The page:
Writer’s Workshop: Big Fish, Small Pond

Source: Pixabay

The prompt for this is “You won an award at some point in your life, what was it for?”

I’ve addressed this topic for MKPMWFWW once before, but in reading over my entry for that, I forgot the biggest one, or at least it should have been.

After spending two years barely keeping my head above water at Nortwestern, I took a battery of aptitude tests that indicated that my academic interests were in Business Administration. Since Northwestern had no bachelor’s program in Business Administration (it closed the year before I started), I would have to go elsewhere, “elsewhere” being Loyola University Chicago. This was where I had always imagined I would be going, anyway, given my family’s extensive history with the school.

Reading the course catalog after I had been admitted, I saw that there were seven undergraduate majors in the School of Business: Economics, Accounting, CPA Accounting (a more rigorous degree that prepared the graduate to take the CPA exam), Marketing, Finance, Personnel Management and Production & Operations Management. After reading the description of each, I decided that this last one would be the direction I would take. When I had my initial conversation with the Dean to inform him of my choice, his reaction was “are you sure?” When I assured him I was, he said, “well, okay….”

Production & Operations Management, if you’ve never heard of it (and I doubt you have), was still geared to manufacturing. The courses I took to get the degree included a course that could best be described as Industrial Engineering (an Industrial Engineer friend from Northwestern took a course that used the same textbook as I did), where we designed things like a dry cleaning establishment and a turkey abattoir; a course in Industrial Relations, where we learned the ins and outs of the Labor-Management Relations Act of 1947 as it applied to union shops and negotiating contracts; a course in Cost Accounting; and a course in Statistical Quality Control, which was actually a lot of fun (I was a statistics whiz kid) and about which I remember nothing. I learned that there were only three other people majoring in the topic, and that most of the classes were offered at night so that actual working people could take the classes.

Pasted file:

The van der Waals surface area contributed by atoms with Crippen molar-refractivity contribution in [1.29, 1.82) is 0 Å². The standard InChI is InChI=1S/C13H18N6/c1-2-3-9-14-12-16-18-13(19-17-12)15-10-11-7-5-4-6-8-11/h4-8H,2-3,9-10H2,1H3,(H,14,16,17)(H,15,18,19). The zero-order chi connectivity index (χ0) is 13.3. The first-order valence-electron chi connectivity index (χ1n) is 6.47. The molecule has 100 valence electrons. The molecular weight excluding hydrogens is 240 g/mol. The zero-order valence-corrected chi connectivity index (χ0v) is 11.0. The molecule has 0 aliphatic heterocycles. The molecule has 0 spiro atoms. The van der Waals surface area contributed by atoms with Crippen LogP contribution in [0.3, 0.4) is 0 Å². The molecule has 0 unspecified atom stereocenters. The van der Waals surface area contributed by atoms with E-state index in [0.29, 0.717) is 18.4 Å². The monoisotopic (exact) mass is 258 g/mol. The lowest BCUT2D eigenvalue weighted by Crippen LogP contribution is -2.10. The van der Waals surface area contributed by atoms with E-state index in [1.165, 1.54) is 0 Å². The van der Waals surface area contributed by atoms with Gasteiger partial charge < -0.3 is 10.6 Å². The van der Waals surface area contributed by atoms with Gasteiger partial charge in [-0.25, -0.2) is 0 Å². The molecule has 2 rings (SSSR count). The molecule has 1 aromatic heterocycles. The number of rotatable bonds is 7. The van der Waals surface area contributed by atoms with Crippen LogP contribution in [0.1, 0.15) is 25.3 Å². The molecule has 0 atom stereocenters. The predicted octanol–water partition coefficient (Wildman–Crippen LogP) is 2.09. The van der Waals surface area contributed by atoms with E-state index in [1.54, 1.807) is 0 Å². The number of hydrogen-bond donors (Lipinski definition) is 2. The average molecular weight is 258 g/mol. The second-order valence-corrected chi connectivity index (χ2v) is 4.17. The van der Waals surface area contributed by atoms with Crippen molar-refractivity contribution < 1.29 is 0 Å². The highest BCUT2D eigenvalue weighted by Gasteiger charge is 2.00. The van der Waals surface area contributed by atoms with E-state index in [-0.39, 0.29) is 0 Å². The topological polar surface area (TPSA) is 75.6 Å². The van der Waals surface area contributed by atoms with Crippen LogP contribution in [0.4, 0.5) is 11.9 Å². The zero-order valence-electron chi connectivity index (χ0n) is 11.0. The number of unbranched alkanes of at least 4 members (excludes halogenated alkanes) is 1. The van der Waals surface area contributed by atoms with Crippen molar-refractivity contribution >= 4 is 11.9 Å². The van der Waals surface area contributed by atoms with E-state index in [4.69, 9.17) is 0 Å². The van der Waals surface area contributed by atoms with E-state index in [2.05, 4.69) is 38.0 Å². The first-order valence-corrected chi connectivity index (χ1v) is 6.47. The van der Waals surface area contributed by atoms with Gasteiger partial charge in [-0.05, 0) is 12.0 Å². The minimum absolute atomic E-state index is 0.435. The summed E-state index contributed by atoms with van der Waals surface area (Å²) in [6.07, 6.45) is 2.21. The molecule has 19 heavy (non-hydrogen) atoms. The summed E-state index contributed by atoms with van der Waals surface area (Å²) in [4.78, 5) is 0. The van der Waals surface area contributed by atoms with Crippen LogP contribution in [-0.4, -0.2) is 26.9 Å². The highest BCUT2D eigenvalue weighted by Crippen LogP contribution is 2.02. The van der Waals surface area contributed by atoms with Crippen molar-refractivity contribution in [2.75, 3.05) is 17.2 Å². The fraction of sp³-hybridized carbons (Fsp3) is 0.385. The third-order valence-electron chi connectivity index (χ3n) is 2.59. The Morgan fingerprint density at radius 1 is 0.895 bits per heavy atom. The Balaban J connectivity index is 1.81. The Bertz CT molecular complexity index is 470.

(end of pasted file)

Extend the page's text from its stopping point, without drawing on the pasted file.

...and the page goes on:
Anyway, shortly after I graduated, I received an invitation to an awards banquet for the School of Business. I had no idea why, so I asked one of my contacts (i.e. my stepfather, who was Director of Admissions) if he could find out why I had been invited. He called me back and told me that I had earned the Production Management Key, awarded to the top graduate in the major.

Understand, I had only attended Loyola for two years, and the determination of who was the best was decided only on their work there. Had they somehow found a way to factor in my earlier academic work, I doubt I would have gotten an invitation, let alone the award. Anyway, it was kind of a rush getting the thing, which I took home and stuck in a drawer, where I lost track of it. It kind of looked like the Phi Beta Kappa key…

Loyola doesn’t even offer a degree in Production & Operations Management anymore, and hasn’t for some time. Now you know why.

I Won An Award!

liebster21

Sandi, at What Oft Was Thought, gave me a Liebster award for Christmas! (Okay, I don’t know if it was for Christmas, but anyway…) Thank you, Sandi! I will cherish it always!

Here are the instructions:

  1. Acknowledge and accept the Liebster Award by leaving a comment on the blog where you were nominated.
  2. Copy the Liebster logo and paste it onto your own blog.
  3. Inform your nominees by leaving a comment on their respective blogs.